Recognizing one has a different sexual desire from most people you know is terrifying - anytime, anywhere. If you lived in a provincial country area of France in 1962, it is rather doubtful you would know anyone experiencing similar feelings. If you lived in a metro area or had family ties with someone gay, there might be the possibility your experience would not be as horrifying as most. The closet of homosexuality was both deep and wide in the U.S. during the early Sixties. The Stonewall riots were seven years away. In France, the situation might have been slightly different. France decriminalized homosexual activity in 1791. Regardless, anyone gay still faces a life of incredible harshness. The examination of one student's realization that he is gay is incredibly well handled in this wonderful film. "Wild Reeds," is a somewhat autobiographical story directed by Andre Techine.
The film won 3 Cesar awards, the French equivalent to the Oscars, for Best Film, Best Director, and Most Promising Young Actress for Elodie Bouchez who plays Maite Alvarez. There were three additional Cesar nominations for Most Promising Young Actor: Gael Morel who plays Francois Forestier; Stephane Rideau who plays Serge Bartolo; and Frederic Gorny who plays Henri Mariani. "The Wild Reeds" also won the National Society of Film Critics Award, as well as the New York and Los Angeles Film Critics Awards for best foreign film. Given all of this acclaim, I hope you have heard of, if not seen "The Wild Reeds." If you haven't, you'll be in for an extraordinarily touching experience, so I hope you will get this film.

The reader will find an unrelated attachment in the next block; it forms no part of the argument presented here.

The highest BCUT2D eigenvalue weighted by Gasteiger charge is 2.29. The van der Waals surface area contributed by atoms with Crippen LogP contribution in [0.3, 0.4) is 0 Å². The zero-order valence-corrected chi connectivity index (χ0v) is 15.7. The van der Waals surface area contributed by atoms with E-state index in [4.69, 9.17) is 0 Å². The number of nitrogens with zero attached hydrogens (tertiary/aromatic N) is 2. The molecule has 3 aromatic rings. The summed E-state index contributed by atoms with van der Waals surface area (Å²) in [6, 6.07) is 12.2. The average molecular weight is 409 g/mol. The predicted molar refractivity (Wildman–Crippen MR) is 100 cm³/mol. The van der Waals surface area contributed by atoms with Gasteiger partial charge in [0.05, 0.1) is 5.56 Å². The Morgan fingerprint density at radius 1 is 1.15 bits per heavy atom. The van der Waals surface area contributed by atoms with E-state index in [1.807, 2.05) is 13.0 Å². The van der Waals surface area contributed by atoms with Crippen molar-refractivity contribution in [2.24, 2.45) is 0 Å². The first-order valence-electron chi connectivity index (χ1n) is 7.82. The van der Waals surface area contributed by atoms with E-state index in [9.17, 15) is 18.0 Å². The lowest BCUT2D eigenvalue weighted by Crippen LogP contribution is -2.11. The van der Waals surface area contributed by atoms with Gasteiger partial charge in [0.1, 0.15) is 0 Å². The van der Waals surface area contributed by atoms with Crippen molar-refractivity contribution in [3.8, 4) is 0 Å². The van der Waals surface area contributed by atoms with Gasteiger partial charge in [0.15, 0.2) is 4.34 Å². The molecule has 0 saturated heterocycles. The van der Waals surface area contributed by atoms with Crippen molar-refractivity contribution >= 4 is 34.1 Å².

The young, attractive actors are all confused about their political, intellectual and/or sexual identities. Because most of the activity is centered in a boarding school, we share, in an intimate way, the journey from relative ignorance or regard for others, to how one fits into a larger puzzle of life with concern for others. Vague ideas on the direction their lives will take begin to take shape. The film ends with each character seemingly equipped to resolving their personal conflicts in a tentative but realistic manner. While the transition to maturity seems short, it is monumentally felt. It is very easy to relate and become attached to each of the actors and the characters they play.